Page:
Wong has built a reputation for always being right. Journalists cite her work in articles, crediting her scoops. “Initially, people would question, ‘Who is she? How does she have this information? ‘”She says. “But I built trust over time. You have to prove your information is valid. ”
It’s gotten to the point where companies create Easter eggs for her to find. Newton says many have given up on trying to hide their code and simply play along. “There have even been cases where developers will put a ‘Hi, Jane’ – style message in their code,” he says. “They know she’s coming.”
Wong’s work brings attention to the oft-ignored research and development parts of companies, which can be a PR win. Coders at Meta love her so much that they’ve created an internal Jane Manchun Wong fan club, which counts among its members Andrew Bosworth, the company’s CTO. “We value her contributions and feedback that help improve our products,” a Meta spokesperson says.
But even if they know she’s coming, that doesn’t mean they always welcome her. Showmanship and surprise are key elements of maintaining the aura that surrounds a tech launch or feature reveal — and Wong has blasted through these secrets, breaking tech companies’ carefully constructed walls. With one tweet, she effectively destroys any buildup or narrative they have about a feature.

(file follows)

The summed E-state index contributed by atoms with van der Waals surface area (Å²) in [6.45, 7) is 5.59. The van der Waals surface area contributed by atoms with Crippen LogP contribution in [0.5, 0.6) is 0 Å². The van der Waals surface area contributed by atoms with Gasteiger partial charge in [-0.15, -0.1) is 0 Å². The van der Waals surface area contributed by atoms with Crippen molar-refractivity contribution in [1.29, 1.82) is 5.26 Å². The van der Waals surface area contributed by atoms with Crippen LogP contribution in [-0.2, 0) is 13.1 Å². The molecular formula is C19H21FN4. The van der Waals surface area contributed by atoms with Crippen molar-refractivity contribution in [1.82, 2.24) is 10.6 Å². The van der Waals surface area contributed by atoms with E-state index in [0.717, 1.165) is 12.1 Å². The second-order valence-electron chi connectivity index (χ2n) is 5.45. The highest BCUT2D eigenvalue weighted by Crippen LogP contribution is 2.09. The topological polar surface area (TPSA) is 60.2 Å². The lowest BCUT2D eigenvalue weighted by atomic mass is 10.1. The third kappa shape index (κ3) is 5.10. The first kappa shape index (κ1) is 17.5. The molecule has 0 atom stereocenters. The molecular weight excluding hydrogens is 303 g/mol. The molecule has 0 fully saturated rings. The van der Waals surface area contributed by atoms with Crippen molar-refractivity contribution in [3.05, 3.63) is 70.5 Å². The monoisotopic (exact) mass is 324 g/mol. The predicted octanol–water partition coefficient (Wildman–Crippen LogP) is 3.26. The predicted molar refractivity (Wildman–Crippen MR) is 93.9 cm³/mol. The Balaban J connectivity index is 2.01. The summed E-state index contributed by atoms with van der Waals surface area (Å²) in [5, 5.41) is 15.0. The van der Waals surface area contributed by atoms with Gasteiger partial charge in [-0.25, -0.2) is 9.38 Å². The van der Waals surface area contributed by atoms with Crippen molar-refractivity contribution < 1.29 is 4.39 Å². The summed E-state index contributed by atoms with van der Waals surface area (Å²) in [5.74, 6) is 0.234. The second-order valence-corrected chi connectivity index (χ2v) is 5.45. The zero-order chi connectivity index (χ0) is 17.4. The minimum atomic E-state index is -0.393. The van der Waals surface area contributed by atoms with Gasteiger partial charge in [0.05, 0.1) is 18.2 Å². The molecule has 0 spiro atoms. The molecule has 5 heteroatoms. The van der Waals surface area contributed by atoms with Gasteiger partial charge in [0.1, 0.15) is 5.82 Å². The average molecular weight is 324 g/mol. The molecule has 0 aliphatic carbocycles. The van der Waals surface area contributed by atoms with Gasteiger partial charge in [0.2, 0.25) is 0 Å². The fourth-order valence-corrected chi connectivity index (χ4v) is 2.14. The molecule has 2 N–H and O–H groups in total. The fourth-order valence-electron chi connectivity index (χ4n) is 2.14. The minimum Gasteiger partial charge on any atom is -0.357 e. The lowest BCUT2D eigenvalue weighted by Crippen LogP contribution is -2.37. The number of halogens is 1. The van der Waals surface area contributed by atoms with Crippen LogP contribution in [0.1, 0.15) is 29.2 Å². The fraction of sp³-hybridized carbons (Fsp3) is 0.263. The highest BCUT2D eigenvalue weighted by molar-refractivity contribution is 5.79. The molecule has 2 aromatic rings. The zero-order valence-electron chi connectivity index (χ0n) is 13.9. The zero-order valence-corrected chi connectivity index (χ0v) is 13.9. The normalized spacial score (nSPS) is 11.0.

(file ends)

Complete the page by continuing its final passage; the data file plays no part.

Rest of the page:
This is precisely why, in fact, Wong says she tweets out features before they go public. To her, the secrecy and subsequent hype are problematic. Apps are used by people; shouldn’t those people know what updates and products are being worked on behind the scenes?
It’s not hard to imagine that companies might be disgruntled about a social media celebrity unceremoniously spilling their secrets on Twitter. And as a 20-something Asian woman posting a steady stream of bombshells about tech companies on Twitter, Wong is a prime target for the type of harassment and trolling that can break even the strongest of humans. “I wish more people realized I’m a person,” she says. “I’m more than a machine.”